San Antonio Spurs History: Manu Ginobili sinks game-winner against Golden State

After sweeping the Lakers in the first round of the 2013 NBA Playoffs, your San Antonio Spurs salvaged a sloppy game with heroic antics from Manu Ginobili.

Though the San Antonio Spurs will always have their memories of the 2013 NBA Playoffs tainted, it was a great time for the historic franchise up until Game Six of the Finals. San Antonio went 12-2 in the first three rounds of the playoffs, putting together a historic run for what’s becoming one of the most underrated teams of the last decade.

Sweeping the Los Angeles Lakers in the first-round certainly played a part in their momentum, but one iconic shot by the legendary Manu Ginobili set itself apart by propelling San Antonio to a new level of glory.

The first round was a piece of cake for the No. 1 seeded Spurs, but the second round posed a new set of problems. By this point, historic point guard Stephen Curry has arrived as one of the most daunting players in the league and San Antonio truly had no answer for him. Though still a capable on-ball defender in the heat of the moment and a spirited competitor, franchise point guard Tony Parker couldn’t keep up with the shifty sharpshooter as he sliced and diced everything in his way.

To make matters worse, franchise star Tim Duncan battled a stomach bug in this game, limiting him to 34 minutes. He was forced to exit the game multiple times to run back to the bathroom and missed a good chunk of the fourth quarter and both overtimes.

In the first quarter, Curry fought some crippling jitters that forced him into four turnovers and mediocre 2-for-6 shooting. Spurs shooting guard Danny Green did a great job of forcing him into some truly uncomfortable positions, pestering the ball handler and blocking his view from passes and shots.

It didn’t really matter because San Antonio started the game making just one shot on nine attempts – a three-pointer by Green that left them at a three-point deficit after the first quarter of play. They made up for this in the second, outscoring the Warriors by one point and keeping the game close entering the half.

San Antonio dealt with a completely different Steph in the third quarter. The firey guard scored 22 points in the period including 14 consecutive points to extend his team’s lead to 18 late in the third quarter. Though San Antonio had a balanced plan of attack, scoring 31 in the quarter, they simply had no answer for Steph’s shooting display. This was considered by many to be the coming-out party for an All-Time great player.

Meanwhile, Parker, Ginobili and a spry, young Kawhi Leonard did their best to put an inexperienced Klay Thompson in a difficult position with a handful of fouls heading into the final period of play. Thompson’s defense was pivotal in shutting down Ginobili’s many attempts, forcing him into a low field goal percentage despite dishing out masterful assists all along.

San Antonio entered the final quarter determined to wreak havoc on their opponent, going on an 18-2 run in the final four minutes of play to tie the game up and go to overtime. After giving up a clutch mid-range jumper to veteran point guard Jarrett Jack with 29 seconds left, head coach Gregg Popovich devised a master plan to tie the game up.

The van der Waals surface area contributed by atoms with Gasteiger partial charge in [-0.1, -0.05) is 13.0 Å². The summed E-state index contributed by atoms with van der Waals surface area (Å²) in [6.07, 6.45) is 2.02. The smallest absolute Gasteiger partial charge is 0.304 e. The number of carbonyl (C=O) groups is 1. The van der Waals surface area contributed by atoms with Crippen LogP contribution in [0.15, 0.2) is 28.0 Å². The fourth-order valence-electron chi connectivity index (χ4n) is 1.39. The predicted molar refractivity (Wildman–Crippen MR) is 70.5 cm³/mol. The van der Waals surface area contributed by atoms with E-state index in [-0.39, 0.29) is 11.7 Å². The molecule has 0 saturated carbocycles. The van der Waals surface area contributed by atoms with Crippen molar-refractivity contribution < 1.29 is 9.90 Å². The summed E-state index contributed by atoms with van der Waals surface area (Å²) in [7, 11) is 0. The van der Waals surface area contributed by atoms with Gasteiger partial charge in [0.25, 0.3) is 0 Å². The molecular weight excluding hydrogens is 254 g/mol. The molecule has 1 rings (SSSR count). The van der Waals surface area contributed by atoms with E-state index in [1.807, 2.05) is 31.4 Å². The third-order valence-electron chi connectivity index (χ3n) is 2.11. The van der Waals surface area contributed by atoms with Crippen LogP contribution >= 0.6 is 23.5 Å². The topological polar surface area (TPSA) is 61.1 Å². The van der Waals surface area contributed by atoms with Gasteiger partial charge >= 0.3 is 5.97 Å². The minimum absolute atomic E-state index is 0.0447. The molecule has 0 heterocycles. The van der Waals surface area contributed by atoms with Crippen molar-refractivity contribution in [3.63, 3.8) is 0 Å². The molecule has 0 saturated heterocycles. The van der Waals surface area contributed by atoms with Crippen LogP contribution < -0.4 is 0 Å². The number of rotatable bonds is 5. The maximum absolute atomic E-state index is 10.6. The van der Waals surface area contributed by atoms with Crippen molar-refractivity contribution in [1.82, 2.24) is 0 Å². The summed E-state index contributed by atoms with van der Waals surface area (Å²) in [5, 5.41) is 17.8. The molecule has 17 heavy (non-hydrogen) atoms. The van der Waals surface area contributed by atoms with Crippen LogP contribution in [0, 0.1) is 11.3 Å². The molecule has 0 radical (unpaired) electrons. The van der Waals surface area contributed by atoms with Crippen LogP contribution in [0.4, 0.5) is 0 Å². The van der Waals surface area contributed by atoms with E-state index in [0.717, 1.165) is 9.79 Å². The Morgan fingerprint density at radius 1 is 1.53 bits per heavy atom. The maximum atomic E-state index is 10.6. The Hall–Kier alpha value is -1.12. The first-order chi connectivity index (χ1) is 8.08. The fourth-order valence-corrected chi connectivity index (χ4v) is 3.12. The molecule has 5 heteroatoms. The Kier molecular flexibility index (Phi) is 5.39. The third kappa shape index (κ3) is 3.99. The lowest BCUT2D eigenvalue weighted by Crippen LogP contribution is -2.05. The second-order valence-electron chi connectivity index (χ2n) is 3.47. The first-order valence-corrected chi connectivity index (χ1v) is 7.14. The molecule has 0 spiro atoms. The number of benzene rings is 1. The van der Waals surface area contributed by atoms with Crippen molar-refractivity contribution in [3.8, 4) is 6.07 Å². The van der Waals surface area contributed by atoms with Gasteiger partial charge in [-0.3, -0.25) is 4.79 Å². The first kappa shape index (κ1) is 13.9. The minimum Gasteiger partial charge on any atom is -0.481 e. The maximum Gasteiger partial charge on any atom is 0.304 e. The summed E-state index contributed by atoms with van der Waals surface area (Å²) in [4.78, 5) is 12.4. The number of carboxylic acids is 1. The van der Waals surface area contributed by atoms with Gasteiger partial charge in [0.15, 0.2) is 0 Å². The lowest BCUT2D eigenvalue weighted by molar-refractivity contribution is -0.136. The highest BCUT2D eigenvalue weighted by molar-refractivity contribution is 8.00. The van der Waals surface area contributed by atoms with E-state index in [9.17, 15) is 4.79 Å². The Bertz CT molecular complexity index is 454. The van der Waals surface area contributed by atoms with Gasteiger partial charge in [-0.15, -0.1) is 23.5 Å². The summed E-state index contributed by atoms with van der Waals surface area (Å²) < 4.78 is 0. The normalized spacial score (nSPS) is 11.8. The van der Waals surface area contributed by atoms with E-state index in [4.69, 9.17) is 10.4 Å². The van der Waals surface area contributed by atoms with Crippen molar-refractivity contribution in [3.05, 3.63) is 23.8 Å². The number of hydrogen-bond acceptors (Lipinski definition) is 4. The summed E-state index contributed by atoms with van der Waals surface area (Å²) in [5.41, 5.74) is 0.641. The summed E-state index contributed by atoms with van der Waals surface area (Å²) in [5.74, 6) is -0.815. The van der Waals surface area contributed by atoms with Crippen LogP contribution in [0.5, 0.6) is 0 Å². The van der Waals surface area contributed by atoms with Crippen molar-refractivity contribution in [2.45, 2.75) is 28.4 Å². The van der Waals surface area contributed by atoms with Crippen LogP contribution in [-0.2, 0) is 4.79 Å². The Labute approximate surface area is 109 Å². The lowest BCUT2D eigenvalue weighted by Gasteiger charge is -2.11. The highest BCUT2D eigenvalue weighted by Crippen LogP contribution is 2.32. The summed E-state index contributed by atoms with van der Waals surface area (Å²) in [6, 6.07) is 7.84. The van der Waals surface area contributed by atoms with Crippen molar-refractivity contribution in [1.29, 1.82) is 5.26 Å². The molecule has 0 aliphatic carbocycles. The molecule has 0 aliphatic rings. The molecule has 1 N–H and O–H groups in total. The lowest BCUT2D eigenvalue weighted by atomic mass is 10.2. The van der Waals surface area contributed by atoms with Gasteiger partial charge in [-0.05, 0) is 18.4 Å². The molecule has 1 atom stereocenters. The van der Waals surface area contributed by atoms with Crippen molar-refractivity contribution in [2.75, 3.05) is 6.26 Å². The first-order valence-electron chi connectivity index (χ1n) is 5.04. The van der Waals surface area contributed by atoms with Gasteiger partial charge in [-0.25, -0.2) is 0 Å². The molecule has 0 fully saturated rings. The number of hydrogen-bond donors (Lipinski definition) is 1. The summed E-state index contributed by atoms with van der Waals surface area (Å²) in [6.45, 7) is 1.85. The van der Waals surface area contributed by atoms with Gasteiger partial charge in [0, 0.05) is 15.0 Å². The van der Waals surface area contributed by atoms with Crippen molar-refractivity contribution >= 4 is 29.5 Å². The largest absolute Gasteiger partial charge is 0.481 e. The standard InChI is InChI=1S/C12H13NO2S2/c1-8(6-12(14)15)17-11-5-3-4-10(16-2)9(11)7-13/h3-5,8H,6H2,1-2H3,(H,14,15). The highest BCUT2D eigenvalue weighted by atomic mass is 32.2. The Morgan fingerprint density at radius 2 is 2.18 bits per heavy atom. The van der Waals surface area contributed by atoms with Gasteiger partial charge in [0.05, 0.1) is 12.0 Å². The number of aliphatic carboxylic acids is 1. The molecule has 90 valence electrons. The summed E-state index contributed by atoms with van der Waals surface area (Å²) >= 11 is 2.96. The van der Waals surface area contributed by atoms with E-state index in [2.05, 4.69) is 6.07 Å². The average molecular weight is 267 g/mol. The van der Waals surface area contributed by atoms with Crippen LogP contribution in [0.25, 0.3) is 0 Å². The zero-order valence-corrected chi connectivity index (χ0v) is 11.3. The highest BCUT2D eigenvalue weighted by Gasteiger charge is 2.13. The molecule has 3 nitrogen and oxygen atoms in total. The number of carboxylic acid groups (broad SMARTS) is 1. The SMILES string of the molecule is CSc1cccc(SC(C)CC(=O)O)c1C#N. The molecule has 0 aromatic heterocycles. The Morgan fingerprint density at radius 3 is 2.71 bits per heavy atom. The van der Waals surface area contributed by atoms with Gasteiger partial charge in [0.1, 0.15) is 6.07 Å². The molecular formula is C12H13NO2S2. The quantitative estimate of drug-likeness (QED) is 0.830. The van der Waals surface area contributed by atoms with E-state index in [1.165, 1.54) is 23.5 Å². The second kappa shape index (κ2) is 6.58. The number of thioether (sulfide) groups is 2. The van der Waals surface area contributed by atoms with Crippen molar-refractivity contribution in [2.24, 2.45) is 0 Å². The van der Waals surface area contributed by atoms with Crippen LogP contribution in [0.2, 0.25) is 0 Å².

After crossing halfcourt, the team ran some motion to get the ball in Ginobili’s hands at the top of the three-point line. Meanwhile, they ran action under the basket, faking a cut by Kawhi to get Green to curl off a well-placed screen by Boris Diaw, opening the three-point specialist up for the game-tying shot.

The overtime period was a stalemate with both sides chipping in nine points as the Spurs continued masterfully zipping the ball around and finding each other for shots. Curry continued his dominance and the game entered double-overtime, where the Spurs struggled to maintain their levelheadedness.

After chipping away all game, the Spurs found themselves trailing by one point with 3.4 seconds remaining in double-overtime. Manu had shot 4-of-19 up to that point and an abysmal 1-of-8 from beyond the arc, but the team had no problem finding him when push came to shove.

San Antonio ran a play in which Ginobili and Diaw fake screens to make it seem like the ball was going to TP9. This drew both Jack and an inexperienced Harrison Barnes toward the inbounder, Leonard, and Parker alike. As Diaw drew Kent Bazemore to the basket, leaving Manu wide open on the wing for a three-pointer. Kawhi rocketed the pass to Ginobili, who drained the triple with 1.2 seconds left in the second overtime.

The Spurs escaped Game One with a victory, and Manu’s woes were instantly forgiven as the Alamo City erupted in celebration after the heart of their team did what he does best: Make influential plays.

Ginobili neared a triple-double despite his poor shooting with 16 points, 11 dimes and seven rebounds. Parker also neared a triple-double with a team-high 28 points in addition to eight boards and eight assists. Green had 22 with three steals and two blocks, Leonard had 18 points on 63.6 percent shooting and Timmy, even in his sickness, notched a 19-point, 11-rebound double-double.

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This wasn’t a pretty game for either team between poor shooting stints, defensive lapses, turnovers and foul issues. However, it was a testament to the competitive will of one Dynasty nearing its end and one approaching its rise.

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